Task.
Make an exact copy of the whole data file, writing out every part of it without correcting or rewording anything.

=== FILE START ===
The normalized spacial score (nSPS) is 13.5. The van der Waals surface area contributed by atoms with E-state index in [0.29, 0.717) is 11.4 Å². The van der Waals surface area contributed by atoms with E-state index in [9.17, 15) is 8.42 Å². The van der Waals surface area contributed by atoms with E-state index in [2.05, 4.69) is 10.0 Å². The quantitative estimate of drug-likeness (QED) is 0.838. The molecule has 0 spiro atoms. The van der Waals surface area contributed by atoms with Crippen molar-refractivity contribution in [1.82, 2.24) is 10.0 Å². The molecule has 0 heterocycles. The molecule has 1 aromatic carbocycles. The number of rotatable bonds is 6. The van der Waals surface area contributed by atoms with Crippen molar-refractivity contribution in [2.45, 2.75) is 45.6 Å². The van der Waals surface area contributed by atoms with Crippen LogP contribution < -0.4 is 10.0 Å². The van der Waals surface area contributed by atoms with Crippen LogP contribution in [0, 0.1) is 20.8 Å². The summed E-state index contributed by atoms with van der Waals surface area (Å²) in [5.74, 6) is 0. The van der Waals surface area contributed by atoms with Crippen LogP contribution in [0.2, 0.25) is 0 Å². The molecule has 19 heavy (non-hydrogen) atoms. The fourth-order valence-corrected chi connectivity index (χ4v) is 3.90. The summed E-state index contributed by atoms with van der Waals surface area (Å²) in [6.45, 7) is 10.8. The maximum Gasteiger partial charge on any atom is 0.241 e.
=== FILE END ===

The normalized spacial score (nSPS) is 13.5. The van der Waals surface area contributed by atoms with E-state index in [0.29, 0.717) is 11.4 Å². The van der Waals surface area contributed by atoms with E-state index in [9.17, 15) is 8.42 Å². The van der Waals surface area contributed by atoms with E-state index in [2.05, 4.69) is 10.0 Å². The quantitative estimate of drug-likeness (QED) is 0.838. The molecule has 0 spiro atoms. The van der Waals surface area contributed by atoms with Crippen molar-refractivity contribution in [1.82, 2.24) is 10.0 Å². The molecule has 0 heterocycles. The molecule has 1 aromatic carbocycles. The number of rotatable bonds is 6. The van der Waals surface area contributed by atoms with Crippen molar-refractivity contribution in [2.45, 2.75) is 45.6 Å². The van der Waals surface area contributed by atoms with Crippen LogP contribution < -0.4 is 10.0 Å². The van der Waals surface area contributed by atoms with Crippen LogP contribution in [0, 0.1) is 20.8 Å². The summed E-state index contributed by atoms with van der Waals surface area (Å²) in [5.74, 6) is 0. The van der Waals surface area contributed by atoms with Crippen LogP contribution in [0.2, 0.25) is 0 Å². The molecule has 19 heavy (non-hydrogen) atoms. The fourth-order valence-corrected chi connectivity index (χ4v) is 3.90. The summed E-state index contributed by atoms with van der Waals surface area (Å²) in [6.45, 7) is 10.8. The maximum Gasteiger partial charge on any atom is 0.241 e.